There is perhaps no greater annoyance in the nickel-and-dime economy than surprise airline fees. From extra leg room to booze to unaccompanied minors, carriers seem to be finding increasingly creative ways to squeeze a little extra profit out of every last warm body in the air. And since they own the airplanes, what can we really do?
Well, some savvy flyers fought back in court, and now American Airlines has agreed to pay $7.5 million to settle a lawsuit over what the passengers said were illegitimate baggage fees. In a lawsuit filed early last year, the plaintiffs claimed that they were incorrectly charged to check their luggage, despite being part of a loyalty program that promised free bag checks or being promised free bag checks via email.
It’s the euphemisms that kill you.
You get to the airport early. You check in. You get to the gate.
And then you get slapped in the face by “operational difficulties.”
At least that’s the phrase I seem to have heard once too often when I’m desperate to just get home.
You might imagine, though, that especially in the summertime of storms, that the weather is actually the biggest cause of flight delays.
Not any more, it isn’t.
Neither is someone in air-traffic control pushing the wrong button.
Lithium batteries and airplanes don’t get along very well.
The U.S. government is strongly urging airlines to tell passengers not to pack spare lithium batteries in checked luggage because they can ignite and fuel fires in baggage compartments.
Batteries have been the culprit in an increasing number of incidents. Most recently, an Alaska Airlines flight had to make an emergency landing Buffalo when a credit card reader began smoking.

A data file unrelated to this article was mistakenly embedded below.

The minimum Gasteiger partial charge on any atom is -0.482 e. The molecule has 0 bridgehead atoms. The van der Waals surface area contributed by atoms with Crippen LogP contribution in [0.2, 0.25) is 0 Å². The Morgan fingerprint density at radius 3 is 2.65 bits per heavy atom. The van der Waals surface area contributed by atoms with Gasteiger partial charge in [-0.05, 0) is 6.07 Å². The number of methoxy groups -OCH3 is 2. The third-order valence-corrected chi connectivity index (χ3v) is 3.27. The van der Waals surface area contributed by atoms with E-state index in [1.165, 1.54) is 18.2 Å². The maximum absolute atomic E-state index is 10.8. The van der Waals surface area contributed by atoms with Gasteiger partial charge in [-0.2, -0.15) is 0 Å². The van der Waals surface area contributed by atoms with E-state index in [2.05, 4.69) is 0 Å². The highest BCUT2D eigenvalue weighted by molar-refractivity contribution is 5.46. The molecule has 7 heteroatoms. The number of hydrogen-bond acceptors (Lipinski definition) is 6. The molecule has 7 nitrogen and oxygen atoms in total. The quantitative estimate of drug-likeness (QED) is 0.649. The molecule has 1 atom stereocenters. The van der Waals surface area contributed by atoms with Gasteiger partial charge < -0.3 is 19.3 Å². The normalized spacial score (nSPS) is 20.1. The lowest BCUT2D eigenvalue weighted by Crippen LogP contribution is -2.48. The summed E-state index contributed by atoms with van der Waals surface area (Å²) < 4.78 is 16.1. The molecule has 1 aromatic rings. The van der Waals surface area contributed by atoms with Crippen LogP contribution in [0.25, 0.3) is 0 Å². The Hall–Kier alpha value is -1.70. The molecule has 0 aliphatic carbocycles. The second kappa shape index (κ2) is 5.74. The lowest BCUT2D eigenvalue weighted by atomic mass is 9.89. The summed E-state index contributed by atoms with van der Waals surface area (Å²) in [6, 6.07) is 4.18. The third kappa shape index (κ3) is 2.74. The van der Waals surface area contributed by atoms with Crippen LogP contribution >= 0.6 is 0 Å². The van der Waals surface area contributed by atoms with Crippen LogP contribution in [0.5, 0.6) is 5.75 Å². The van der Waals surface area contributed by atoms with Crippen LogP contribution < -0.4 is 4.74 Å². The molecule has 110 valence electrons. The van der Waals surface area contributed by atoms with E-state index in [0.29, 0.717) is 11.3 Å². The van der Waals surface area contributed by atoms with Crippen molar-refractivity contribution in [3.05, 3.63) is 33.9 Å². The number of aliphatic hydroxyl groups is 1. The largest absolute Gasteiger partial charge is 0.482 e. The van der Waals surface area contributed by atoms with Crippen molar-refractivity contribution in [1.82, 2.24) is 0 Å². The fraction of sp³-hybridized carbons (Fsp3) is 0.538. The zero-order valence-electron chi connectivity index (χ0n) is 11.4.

Aircraft manufacturers have warned about large shipments of batteries in a plane’s cargo, but the Federal Aviation Administration’s warning takes it further.
It was easy for Transportation Secretary Anthony Foxx to fine GM $35 million, to declare that “silence can kill” and that “What GM did was break the law.”After all, it is clear that GM delayed a recall of 2.6 million cars after it knew ignition switches were defective, and that the delays caused deaths.Deciding whether to approve Norwegian Air Shuttle’s application to fly to the U.S., after the carrier filed for registration in Ireland, is far tougher.
When I was visiting Paine Field recently, I caught a glimpse of a special livery from Air China. Yesterday the Boeing 777-300ER was delivered to the airline and Boeing shared some background information on the unique design.The aircraft displays 40 different smiling Chinese faces to represent the role that Chinese aviation has played in bringing China to the world.
Robert Sayegh was flying back from his cousin’s wedding on Sunday on a Delta flight, when, while complaining about a delay, he used the F-word to a fellow passenger and was promptly kicked off the flight.
If this is the new criteria, I will never be able to fly again – Ed.
Posted in HA, News and Views
Tagged airline security, airlines, first amendment, Flight Attendants, free speech, Is ths America?, man removed from plane for swaring, PATRIOT Act, security, travel, TSA
“arrogant complaining about airport security is one indicator Transportation Security Administration officers consider when looking for possible criminals and terrorists,”